The purpose of the current qualitative case study was to explore which criteria administrators in a mid-sized public school district in Connecticut use when evaluating whether an online professional development program meets the needs of both the district and the teachers. The study also explored which criteria teachers use when they are selecting an online professional development program. The first research question was, what criteria do school administrators use in evaluating online professional development programs as effective professional development for teachers? The second research question was, what criteria do teachers use in selecting online professional development programs? Data were collected through interviews with administrators, interviews with teachers, and analysis of relevant documents. Participants in the study included district administrators who play a role in the approval process for professional development and district teachers who have completed online professional development. Several themes and subthemes for both administrators and teachers emerged. Administrators consider the structure, reputation, convenience, and district alignment when evaluating an online professional development program. Teachers consider the structure, topic, and convenience of online professional development when selecting a program. The primary suggestion for future research is an investigation into the reasons for the perception of teachers and administrators concerning the perceived discrepancy between how the two groups select effective professional development. Continued research may make the use of online professional development an increasingly productive means of professional growth. The findings of the current study may inform other public school districts of the value of such a collaborative effort.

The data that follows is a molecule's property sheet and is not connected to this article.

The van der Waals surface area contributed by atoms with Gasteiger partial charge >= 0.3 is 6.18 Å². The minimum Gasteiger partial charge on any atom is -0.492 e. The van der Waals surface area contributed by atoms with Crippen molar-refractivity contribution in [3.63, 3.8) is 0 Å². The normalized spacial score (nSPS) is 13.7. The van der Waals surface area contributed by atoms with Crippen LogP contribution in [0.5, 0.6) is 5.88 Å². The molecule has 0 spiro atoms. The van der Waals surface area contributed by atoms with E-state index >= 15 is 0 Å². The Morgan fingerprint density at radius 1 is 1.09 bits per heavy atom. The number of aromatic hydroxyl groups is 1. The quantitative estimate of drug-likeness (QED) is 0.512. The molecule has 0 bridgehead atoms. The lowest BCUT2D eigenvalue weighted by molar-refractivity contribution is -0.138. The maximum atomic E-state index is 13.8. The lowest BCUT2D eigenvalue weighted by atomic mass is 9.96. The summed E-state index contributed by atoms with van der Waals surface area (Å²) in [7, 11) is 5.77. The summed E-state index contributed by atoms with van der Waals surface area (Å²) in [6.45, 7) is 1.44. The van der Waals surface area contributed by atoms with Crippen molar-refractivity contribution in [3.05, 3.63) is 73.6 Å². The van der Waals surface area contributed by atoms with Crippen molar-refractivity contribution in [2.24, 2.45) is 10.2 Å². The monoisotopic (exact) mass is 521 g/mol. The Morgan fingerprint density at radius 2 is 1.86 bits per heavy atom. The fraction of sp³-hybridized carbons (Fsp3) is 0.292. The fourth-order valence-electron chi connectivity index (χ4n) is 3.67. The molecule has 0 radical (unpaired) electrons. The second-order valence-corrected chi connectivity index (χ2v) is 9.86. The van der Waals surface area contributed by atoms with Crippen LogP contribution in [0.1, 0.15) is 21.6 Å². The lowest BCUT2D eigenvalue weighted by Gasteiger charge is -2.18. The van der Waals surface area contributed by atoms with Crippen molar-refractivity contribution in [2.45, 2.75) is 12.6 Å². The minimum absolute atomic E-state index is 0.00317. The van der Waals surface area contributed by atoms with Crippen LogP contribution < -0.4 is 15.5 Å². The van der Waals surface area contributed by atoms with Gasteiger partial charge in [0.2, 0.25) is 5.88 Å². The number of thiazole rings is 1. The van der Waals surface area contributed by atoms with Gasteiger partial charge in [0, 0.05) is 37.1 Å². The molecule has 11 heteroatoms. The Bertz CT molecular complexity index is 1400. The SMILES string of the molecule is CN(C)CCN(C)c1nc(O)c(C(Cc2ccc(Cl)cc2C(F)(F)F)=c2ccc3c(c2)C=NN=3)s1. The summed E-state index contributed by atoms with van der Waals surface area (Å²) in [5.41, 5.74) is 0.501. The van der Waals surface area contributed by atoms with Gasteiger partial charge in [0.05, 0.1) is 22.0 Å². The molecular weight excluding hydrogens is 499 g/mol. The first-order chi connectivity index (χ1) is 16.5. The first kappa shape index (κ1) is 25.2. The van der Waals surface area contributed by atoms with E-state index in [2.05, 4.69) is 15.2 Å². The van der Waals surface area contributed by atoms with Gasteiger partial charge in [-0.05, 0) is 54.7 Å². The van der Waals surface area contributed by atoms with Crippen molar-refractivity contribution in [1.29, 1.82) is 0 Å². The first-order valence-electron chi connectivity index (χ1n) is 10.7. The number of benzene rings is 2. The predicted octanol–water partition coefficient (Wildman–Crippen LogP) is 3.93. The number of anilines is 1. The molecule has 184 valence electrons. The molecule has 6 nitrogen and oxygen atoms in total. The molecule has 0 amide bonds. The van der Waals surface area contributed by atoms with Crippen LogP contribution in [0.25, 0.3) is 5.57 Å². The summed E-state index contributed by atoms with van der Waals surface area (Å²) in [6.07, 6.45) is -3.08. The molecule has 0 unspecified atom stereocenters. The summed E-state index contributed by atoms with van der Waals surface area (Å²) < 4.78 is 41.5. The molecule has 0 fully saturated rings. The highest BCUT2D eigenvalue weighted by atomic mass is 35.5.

Elliott, Joshua C. "Online Professional Development: Criteria for Selection by Teachers and Evaluation by Administrators." Diss. University of Phoenix, 2014.